WASHINGTON — Mayors, police chiefs and other local officials were invited to the White House on Friday to share with President Joe Biden how they are spending money from the $1.9 trillion coronavirus relief package on policing and public safety programs.
In turn, during an afternoon event in the Rose Garden, Mr. Biden will highlight some of these efforts and urge cities to spend even more of their coronavirus relief money on public safety, according to senior administration officials who briefed reporters on the president's plans on the condition of anonymity under terms insisted upon by the White House.
Mr. Biden will encourage communities to spend more on public safety and crime prevention before the summer months, which typically bring a spike in violent crime.
The Democratic president has been under pressure from Republicans and others to bring down violent crime across the country, one issue among many that could complicate his party's chances of retaining control of Congress in the November midterm elections.
Mr. Biden has announced a strategy to combat gun crimes, including steps to crack down on rogue gun dealers and slow the spread of, privately made firearms without serial numbers.
Mr. Biden's call for increased spending on public safety comes as the Treasury Department prepares to release the second round of coronavirus relief funding for state and local governments.
Among the officials meeting with Mr. Biden are the mayors and police chiefs of Detroit; Houston; Kansas City, Missouri; and Tampa, Florida. The mayors of Tulsa, Oklahoma, and Toledo, Ohio, will also attend, as will officials from Baton Rouge, Louisiana, and Mercer County, Pennsylvania.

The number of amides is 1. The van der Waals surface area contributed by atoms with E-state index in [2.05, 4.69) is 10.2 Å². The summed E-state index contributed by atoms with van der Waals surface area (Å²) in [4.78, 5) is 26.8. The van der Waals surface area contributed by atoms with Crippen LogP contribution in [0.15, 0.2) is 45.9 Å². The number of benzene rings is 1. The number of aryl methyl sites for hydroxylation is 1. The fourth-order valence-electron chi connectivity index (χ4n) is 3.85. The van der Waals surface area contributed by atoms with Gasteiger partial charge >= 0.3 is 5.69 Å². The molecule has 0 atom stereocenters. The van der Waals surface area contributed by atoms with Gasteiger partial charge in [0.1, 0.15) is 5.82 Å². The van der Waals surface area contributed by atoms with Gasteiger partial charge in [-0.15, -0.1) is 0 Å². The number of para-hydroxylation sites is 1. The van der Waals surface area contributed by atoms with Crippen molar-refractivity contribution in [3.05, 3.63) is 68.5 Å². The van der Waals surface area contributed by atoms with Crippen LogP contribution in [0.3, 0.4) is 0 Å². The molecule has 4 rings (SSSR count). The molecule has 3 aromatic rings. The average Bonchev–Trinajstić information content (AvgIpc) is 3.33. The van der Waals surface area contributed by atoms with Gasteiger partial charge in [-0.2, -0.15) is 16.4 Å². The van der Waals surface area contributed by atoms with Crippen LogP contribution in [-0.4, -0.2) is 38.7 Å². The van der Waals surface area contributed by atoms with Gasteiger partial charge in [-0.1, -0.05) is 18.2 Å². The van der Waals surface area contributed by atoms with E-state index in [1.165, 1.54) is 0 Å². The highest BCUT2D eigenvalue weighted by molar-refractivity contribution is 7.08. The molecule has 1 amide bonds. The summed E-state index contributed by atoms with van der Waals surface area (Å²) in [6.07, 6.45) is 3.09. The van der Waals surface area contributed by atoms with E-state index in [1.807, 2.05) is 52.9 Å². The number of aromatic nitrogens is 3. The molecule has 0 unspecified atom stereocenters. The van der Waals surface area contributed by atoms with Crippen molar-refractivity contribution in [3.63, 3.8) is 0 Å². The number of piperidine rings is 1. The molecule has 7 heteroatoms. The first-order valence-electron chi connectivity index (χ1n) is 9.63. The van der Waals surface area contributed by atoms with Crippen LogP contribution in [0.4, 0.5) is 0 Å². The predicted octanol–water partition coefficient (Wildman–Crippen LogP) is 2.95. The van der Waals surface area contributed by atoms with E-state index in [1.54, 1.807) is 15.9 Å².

Some officials will discuss how they used the federal funding — which Republicans in Congress did not support — to do such things as hire new police officers, buy body cameras and new police and fire vehicles, pay overtime and improve mental health and domestic violence response, according to a fact sheet the White House released Friday.
The 2021 relief package included $350 billion for state, local and tribal governments, money that could go to police departments. Following the killings of several Black Americans by law enforcement officials, some Democrats and civil rights activists have urged cutting police budgets. Republican lawmakers have criticized Mr. Biden amid rising violent crime, even though the president has said he believes the police need the money.
"The answer is not to defund the police," the president said in his State of the Union address in March. "It's to fund the police. Fund them. Fund them."
FBI records released last September suggest that Biden inherited a violent crime problem. In 2020, the year before Mr. Biden took office, homicides rose nearly 30% over the previous year, the largest one-year jump documented by the FBI. There were 21,570 killings, the highest since the early 1990s when homicides stayed above 23,000 a year.
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